"Window Seat: The Art of Digital Photography and Creative Thinking" by Julieanne Kost
Review Date: April 2nd 2005
In her job as Adobe Photoshop evangelist, Julieanne Kost travels on airplanes a lot, so much so that she took 3,000 photos in 5 years from plane windows. "Window Seat: The Art of Digital Photography and Creative Thinking" from O'Reilly is the end result of this prolific output. As well as presenting the very best images, this book also attempts to offer insights into how Kost took the photos, how she processed them, and how she keeps her own creative spirit alive. "Window Seat: The Art of Digital Photography and Creative Thinking" attempts to fuse together the genres of glossy coffee-table book and Photoshop manual - find out if it succeeds by reading my review.
The recommended retail price of "Window Seat: The Art of Digital Photography and Creative Thinking" in the UK is £28.50 and in the US it is $39.99.
"Window Seat" is divided into 3 main sections. Section 1, The Art of Creative Thinking, lists 18 ways to improve your creative thinking. Section 2, Window Seat, is the main focus of the book, comprising 80 pages of photographs interspersed with brief commentary. Section 3, an appendix on Imaging Techniques, reveals how Kost took the images and processed them. "Window Seat" is 148 pages long and is produced with full-colour photos throughout.
Julieanne Kost undoubtedly has a great eye for photography, and the majority of the images in "Window Seat" are simply beautiful. I found the abstract shots of fields, deserts and mountains to be most appealing, and there are also some great photos of cloud formations and the distant horizon. This book opens your eyes to how many different viewpoints there are from a window-seat in a plane, something that most people (myself included) take for granted, preferring to watch the on-board TV or read a book. The photographs have been very well organised so that they form a kind of narrative - all of the field shots are together, for example, followed by the desert shots, and so on. Julieanne Kost has created a stunning set of abstract images from an everyday, mundane situation, which is what I think photography is all about.
Having said that, I don't think "Window Seat" is the best realisation of Kost's creative vision. I said in the introduction that it attempts to create a mix of Photoshop manual and coffee-table book, and ultimately I think it falls short on both counts. "Window Seat" is well-printed, but it isn't good enough to do full justice to the photography. The book is an oversized square format which is distinctive, but it's also a paperback, presumably to keep the costs of production and the eventual sale price down. Most importantly, the Photoshop manual parts feel like half-finished book-ends to the main event. Only 8 pages are dedicated to the Creative Thinking section, with the Imaging Techniques faring a little better at 13 pages, and I didn't really learn anything new after reading either section. Ultimately I'd have preferred to have seen Kost's photographs given a more luxury treatment than they get in "Window Seat", even if that was at the expense of the textual elements of the book.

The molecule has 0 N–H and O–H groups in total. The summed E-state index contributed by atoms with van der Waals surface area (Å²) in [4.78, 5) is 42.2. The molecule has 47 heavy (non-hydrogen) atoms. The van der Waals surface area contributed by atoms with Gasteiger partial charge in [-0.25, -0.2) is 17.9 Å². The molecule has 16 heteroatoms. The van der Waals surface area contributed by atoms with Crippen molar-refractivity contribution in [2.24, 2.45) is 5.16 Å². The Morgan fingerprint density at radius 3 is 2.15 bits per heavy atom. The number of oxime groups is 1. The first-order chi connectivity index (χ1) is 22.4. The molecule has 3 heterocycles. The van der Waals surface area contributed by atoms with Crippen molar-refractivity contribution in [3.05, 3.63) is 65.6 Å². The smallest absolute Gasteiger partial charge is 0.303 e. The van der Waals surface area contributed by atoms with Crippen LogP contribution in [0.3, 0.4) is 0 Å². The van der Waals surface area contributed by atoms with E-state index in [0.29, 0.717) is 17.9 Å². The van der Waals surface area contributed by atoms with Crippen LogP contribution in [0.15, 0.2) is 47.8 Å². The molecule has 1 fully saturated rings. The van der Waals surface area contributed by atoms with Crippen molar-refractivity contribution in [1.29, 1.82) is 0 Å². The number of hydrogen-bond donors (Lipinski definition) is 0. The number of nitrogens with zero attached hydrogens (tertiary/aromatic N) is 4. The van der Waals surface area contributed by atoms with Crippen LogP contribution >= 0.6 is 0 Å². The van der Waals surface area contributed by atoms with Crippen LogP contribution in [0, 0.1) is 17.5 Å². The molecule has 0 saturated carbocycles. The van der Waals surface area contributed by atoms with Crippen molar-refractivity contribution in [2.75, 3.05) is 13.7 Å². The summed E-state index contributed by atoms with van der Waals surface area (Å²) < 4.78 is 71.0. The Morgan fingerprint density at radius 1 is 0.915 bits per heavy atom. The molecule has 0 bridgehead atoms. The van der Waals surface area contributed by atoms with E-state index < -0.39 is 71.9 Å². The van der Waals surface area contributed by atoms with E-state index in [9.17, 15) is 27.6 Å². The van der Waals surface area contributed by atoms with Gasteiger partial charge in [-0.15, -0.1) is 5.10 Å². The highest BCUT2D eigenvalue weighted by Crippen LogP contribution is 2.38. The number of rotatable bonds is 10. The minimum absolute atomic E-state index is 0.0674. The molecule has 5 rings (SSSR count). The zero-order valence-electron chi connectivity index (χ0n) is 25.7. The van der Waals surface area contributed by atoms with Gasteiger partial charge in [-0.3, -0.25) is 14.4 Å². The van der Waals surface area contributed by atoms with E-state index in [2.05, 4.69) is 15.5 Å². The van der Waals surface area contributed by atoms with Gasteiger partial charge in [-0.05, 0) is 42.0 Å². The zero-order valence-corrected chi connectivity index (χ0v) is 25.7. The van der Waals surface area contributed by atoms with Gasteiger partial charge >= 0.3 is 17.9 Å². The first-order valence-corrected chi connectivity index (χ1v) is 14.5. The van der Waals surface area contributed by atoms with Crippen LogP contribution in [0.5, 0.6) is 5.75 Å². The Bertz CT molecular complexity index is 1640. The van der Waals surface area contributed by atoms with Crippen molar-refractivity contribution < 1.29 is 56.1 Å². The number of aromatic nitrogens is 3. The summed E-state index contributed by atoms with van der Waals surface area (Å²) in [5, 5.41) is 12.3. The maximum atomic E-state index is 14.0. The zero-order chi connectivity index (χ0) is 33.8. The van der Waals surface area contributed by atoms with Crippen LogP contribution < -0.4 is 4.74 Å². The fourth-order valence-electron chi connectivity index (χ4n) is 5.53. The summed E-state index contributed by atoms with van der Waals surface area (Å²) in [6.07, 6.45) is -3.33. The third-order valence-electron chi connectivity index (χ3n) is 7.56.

(out of 5 stars)
"Window Seat" is clearly a great project that has taken time, dedication and creative spark to realise, with some truly inspiring photographs, but this book is not the most effective method of presenting it. The text elements don't really add a great deal to the photographs. It's not that Kost is an uninteresting writer, but more that the format that O'Reilly have chosen doesn't allow for the writing to be in-depth enough. Kost and O'Reilly have tried to appeal to two different markets in one book, which ultimately weakens "Window Seat" and more importantly the photos that it contains. I think it's still worth buying on the strength of Kost's photography alone, but you may be disappointed if you're expecting the perfect blend of presentation and insight.